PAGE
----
The average employees, however, cannot fathom what the future holds unless they learn how to think. Leaders should build a culture of thinking strategically and being open to different perspectives. Leaders have to encourage employees to think about the future and move beyond the comfortable routine daily status quo, which is central to being future smart and engaging in strategic foresight. Organizational leaders need to incorporate a strategic foresight framework into their organization’s culture, this will help the organization move forward with clarity, confidence, and creativity. It also helpyour employees develop a predictive awareness of future possibilities that will lead to better managing of trends for a sustainable future.
I believe that this practice opens up new insights about future possibilities, which help you to make better, and more informed decisions, develop worthwhile and achievable long term goals, together with reasonable strategies for attaining them.
A very sensible approach to incorporating these foresight methodologies into your organization’s strategy formation process are:
• Show staff and employees how to leverage their past experiences to inform the development of the future
• Encourage team members to listen and challenge all ideas that are discussed, Purposely make time for future formation meetings.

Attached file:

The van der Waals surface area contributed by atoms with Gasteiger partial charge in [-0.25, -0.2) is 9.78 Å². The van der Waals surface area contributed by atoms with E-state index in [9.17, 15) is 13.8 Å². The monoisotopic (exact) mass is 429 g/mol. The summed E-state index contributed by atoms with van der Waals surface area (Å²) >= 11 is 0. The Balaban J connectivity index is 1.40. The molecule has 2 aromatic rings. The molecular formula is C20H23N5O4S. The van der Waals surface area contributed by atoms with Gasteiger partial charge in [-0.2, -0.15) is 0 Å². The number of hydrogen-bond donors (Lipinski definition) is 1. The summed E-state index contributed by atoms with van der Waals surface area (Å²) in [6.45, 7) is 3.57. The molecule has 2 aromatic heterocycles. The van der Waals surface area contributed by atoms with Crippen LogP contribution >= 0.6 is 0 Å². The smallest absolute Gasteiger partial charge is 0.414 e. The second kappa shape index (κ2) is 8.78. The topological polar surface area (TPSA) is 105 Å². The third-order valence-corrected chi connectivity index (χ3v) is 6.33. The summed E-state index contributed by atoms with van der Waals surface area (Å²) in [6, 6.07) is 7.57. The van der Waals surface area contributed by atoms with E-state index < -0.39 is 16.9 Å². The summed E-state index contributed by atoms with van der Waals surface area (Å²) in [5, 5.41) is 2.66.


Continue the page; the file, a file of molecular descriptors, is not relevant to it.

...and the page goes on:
• Question your assumptions and biases, make a conscious effort to notice your own biases — question your gut reaction to news, ideas, information and people. Learn from yourself, and examine the roadblocks you’re naturally putting up. What might you be missing? What’s another perspective you can imagine? Talk to others and learn from their biases too, especially young people!
• Scan from the outside in; as a leader, you’re already seeking out news and information that might affect your work and your industry, but that’s not enough. You need to look outside of your industry to discover the ideas and innovations that might disrupt your organization — or provide a great opportunity. Pick up a magazine from an unrelated industry. Follow someone on Twitter etc,who focuses on topics you’re normally not interested in.
• Be provocative; the natural next step of scanning is to use your imagination. Challenge yourself to think of provocative implications of ideas, innovations and events. Connect the dots between seemingly disparate pieces of information. Think provocatively — as said by legendary futurist Jim Dator, “any useful idea about the future should appear to be ridiculous.” In 20, 30, 50 years, what might happen because of a trend we see today? If you are afraid to let your mind wander, you’ll never find yourself at the leading edge.
In this era of rapid and accelerating change, it is impossible to achieve true innovation without developing long-term thinking and uncovering alternative future possibilities. In today’s business environment, one filled with volatility, uncertainty, complexity, and ambiguity using strategic foresight will help leaders to better navigate unchartered waters.
…Folarin is a Success Coach, Conference Speaker and Leadership Consultant. He is a doctoral Candidate at Regent University, Virginia Beach, USA, for a Ph.D. in Strategic Leadership. He is also currently the Chief Operating Officer (COO) of Daystar Christian Centre, Lagos, Nigeria. He can be reached through email@example.com